Shopping for groceries with kids in tow can be quite the challenge. Instead of dreading your next family trip to the supermarket, try these simple (and sometimes even fun) ways to fill your cart with the staples you need — even when your "little helpers" are along for the ride.
1. Plan Your Attack
Proper preparation can mean the difference between a successfully completed mission and a total meltdown in aisle three. Limit the amount of time spent in the store by making a list, and checking it twice. Group items by department for a speedier trip, and use an app like Grocery Gadget for even greater efficiency.
2. Pack Snacks
Whining and tantrums are often the result of hunger, so bring a healthy a high-protein snack such as nuts or whole-grain cereal. If you're seriously desperate, a cookie is always an option.
3. Discuss Expectations
Let your children know exactly what kind of behavior you expect, and what the consequences will be if they don't comply. Even toddlers understand more than you think.
4. Time Your Trip Strategically
Taking hungry children into the grocery store right before dinner is asking for trouble. Ditto for sleepy children at naptime, unless they'll nap in the cart. Try to shop early in the day, when all family members (including you) are well-rested and well-fed.
5. Assign Age-Appropriate Tasks
Think about it. The grocery store is boring for children if you expect them to simply sit in the shopping cart or walk quietly by your side. Encourage responsibility and give them something to do by requiring their help with the tasks at hand.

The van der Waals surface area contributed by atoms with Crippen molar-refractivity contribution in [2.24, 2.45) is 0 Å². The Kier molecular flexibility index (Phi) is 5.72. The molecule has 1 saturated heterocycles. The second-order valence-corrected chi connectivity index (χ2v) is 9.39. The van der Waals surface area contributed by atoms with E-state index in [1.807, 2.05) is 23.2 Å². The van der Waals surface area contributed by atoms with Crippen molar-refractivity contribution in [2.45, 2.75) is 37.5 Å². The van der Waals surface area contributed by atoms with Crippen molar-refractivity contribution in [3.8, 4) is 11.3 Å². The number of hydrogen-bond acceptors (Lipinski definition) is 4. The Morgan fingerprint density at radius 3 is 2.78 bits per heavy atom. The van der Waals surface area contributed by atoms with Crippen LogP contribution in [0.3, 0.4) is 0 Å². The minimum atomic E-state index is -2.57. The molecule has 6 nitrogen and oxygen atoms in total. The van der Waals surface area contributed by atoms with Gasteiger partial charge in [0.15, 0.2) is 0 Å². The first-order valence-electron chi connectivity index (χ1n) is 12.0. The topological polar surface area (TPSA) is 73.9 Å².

- Send older kids to the next aisle to retrieve their favorite cereal.
- Ask younger children to fill a bag with the six shiniest apples they can find.
- Put one child in charge of crossing items off the list once they're in the cart.
6. Channel Your Inner Mary Poppins
She suggests that "In every job that must be done, there is an element of fun." Turn the grocery chore into an adventure by playing a family game of I Spy, or by taking advantage of the "print-rich environment" to play a few grocery store reading games with early readers.
Remember, "You find the fun and SNAP, the job's a game!"
7. Ignore Your Critics
Let's be realistic. There will inevitably be days where your kids whine and complain and get in the way of the other shoppers, and all you want to do is run away. And of course discipline, which is tough under the best of circumstances, is even tougher in public when all eyes are on you.
The trick? Ignore the bystanders rolling their eyes, and focus on your children. Employ the discipline techniques that work for you, not the ones you think the people watching expect. Eventually, your kids will learn how to behave appropriately in the store.
Or, better yet, reach the age where you can just leave them at home.